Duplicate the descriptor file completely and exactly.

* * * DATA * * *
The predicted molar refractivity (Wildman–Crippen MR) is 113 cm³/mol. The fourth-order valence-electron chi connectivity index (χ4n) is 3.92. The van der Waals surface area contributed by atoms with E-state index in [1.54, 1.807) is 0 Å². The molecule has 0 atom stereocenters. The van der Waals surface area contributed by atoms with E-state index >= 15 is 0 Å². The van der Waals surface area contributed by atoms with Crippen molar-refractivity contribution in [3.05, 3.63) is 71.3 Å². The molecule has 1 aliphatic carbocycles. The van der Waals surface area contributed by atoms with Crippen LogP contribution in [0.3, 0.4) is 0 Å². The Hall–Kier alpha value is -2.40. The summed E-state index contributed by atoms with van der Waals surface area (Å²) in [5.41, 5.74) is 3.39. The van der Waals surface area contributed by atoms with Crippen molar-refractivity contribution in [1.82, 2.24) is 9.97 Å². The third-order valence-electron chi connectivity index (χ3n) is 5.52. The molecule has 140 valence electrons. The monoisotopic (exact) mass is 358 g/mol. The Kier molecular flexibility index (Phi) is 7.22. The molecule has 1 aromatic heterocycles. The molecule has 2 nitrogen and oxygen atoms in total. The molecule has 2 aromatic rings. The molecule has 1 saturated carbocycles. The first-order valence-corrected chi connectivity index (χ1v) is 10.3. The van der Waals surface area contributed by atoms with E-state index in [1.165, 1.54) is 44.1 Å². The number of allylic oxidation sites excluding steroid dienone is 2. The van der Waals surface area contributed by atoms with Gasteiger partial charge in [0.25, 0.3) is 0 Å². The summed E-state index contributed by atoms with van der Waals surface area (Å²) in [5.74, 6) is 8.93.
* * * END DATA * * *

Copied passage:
The predicted molar refractivity (Wildman–Crippen MR) is 113 cm³/mol. The fourth-order valence-electron chi connectivity index (χ4n) is 3.92. The van der Waals surface area contributed by atoms with E-state index in [1.54, 1.807) is 0 Å². The molecule has 0 atom stereocenters. The van der Waals surface area contributed by atoms with E-state index >= 15 is 0 Å². The van der Waals surface area contributed by atoms with Crippen molar-refractivity contribution in [3.05, 3.63) is 71.3 Å². The molecule has 1 aliphatic carbocycles. The van der Waals surface area contributed by atoms with Crippen LogP contribution in [0.3, 0.4) is 0 Å². The Hall–Kier alpha value is -2.40. The summed E-state index contributed by atoms with van der Waals surface area (Å²) in [5.41, 5.74) is 3.39. The van der Waals surface area contributed by atoms with Crippen molar-refractivity contribution in [1.82, 2.24) is 9.97 Å². The third-order valence-electron chi connectivity index (χ3n) is 5.52. The molecule has 140 valence electrons. The monoisotopic (exact) mass is 358 g/mol. The Kier molecular flexibility index (Phi) is 7.22. The molecule has 1 aromatic heterocycles. The molecule has 2 nitrogen and oxygen atoms in total. The molecule has 2 aromatic rings. The molecule has 1 saturated carbocycles. The first-order valence-corrected chi connectivity index (χ1v) is 10.3. The van der Waals surface area contributed by atoms with E-state index in [1.165, 1.54) is 44.1 Å². The number of allylic oxidation sites excluding steroid dienone is 2. The van der Waals surface area contributed by atoms with Gasteiger partial charge in [0.25, 0.3) is 0 Å². The summed E-state index contributed by atoms with van der Waals surface area (Å²) in [5.74, 6) is 8.93.